1. Administrative Requests --  requests to government administrators with the authority to make decisions regarding the issue in conflict.
  2. Legal action based upon established legal principles.
  3. Legal action undertaken with the goal of setting new legal precedents.
  4. Lobbying efforts designed to persuade democratic law making bodies to change the law. ("Lobbying" is a figure of speech referring to attempts to persuade legislators to vote in a particular way.)
  5. Electoral campaigns designed to elect more favorable representatives to law-making bodies or change the laws through popular vote.
  6. Public opinion campaigns designed to persuade the electorate to support different candidates and policies.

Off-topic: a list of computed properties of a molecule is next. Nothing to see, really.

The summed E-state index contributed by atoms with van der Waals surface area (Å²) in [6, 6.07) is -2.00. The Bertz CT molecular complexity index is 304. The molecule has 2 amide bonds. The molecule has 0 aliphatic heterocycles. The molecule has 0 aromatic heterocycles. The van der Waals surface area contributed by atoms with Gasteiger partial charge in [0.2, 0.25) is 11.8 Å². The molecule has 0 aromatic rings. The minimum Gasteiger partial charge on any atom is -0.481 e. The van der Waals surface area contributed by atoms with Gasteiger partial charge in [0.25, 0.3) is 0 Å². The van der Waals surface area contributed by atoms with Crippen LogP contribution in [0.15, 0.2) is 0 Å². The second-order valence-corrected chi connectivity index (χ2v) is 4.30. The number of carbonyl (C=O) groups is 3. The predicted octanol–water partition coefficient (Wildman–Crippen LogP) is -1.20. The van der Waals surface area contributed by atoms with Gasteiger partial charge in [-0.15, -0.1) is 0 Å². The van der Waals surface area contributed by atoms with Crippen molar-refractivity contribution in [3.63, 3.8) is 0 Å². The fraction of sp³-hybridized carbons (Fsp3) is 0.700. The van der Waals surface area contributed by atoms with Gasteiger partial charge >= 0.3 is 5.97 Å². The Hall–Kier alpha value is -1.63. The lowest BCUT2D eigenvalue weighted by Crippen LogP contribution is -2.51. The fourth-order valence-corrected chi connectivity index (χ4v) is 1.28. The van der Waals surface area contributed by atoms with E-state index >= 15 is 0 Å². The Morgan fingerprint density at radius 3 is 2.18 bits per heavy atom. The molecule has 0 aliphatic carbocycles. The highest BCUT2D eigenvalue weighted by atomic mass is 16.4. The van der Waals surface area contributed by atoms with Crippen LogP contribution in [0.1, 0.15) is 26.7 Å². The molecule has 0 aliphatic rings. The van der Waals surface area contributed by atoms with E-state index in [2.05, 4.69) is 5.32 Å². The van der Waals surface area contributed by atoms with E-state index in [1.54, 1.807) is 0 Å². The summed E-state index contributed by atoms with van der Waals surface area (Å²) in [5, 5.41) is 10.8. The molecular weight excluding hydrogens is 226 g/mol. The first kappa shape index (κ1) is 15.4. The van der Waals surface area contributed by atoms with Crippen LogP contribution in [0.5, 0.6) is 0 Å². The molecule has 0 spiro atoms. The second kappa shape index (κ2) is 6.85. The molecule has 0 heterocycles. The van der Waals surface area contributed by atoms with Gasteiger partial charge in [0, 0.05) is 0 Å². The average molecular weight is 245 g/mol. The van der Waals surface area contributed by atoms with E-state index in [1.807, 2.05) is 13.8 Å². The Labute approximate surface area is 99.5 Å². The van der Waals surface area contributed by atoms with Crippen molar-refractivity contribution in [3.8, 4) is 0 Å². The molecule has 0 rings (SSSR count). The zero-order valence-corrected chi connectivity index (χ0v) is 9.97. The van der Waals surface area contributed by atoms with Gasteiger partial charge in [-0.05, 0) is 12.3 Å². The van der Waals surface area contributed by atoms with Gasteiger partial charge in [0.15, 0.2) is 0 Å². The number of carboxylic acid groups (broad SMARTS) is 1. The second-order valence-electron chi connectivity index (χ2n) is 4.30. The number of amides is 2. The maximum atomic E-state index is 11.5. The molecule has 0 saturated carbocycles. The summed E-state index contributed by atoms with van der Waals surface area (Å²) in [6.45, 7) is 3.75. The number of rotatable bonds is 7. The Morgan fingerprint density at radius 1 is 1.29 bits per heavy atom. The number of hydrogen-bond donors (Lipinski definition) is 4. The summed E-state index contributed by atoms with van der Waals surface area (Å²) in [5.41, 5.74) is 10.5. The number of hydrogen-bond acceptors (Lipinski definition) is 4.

7. Peaceful efforts to change the political system in ways which are likely to yield more favorable decisions.
  8. Economic actions such as boycott and strikes.
  9. Other nonviolent direct action trying to force compliance with one's demands.
  10. Violent efforts to change the political system involving small-scale paramilitary units.
  11. Large-scale military action involving organized military and police forces and, perhaps, international intervention..

General Principles Regarding the Use of Force

In general, it is usually best to start with the least forceful methods and only move on to more forceful methods when it becomes clear that less forceful methods will not succeed.  In many cases this means that the parties should actually try each level before moving to the next higher level. If, however, it is clear that lower levels simply won't work, then it may be appropriate to move more quickly to the higher levels. In general, legitimacy seems to be enhanced and the backlash effect reduced when the parties confine their efforts to the lowest possible levels of force.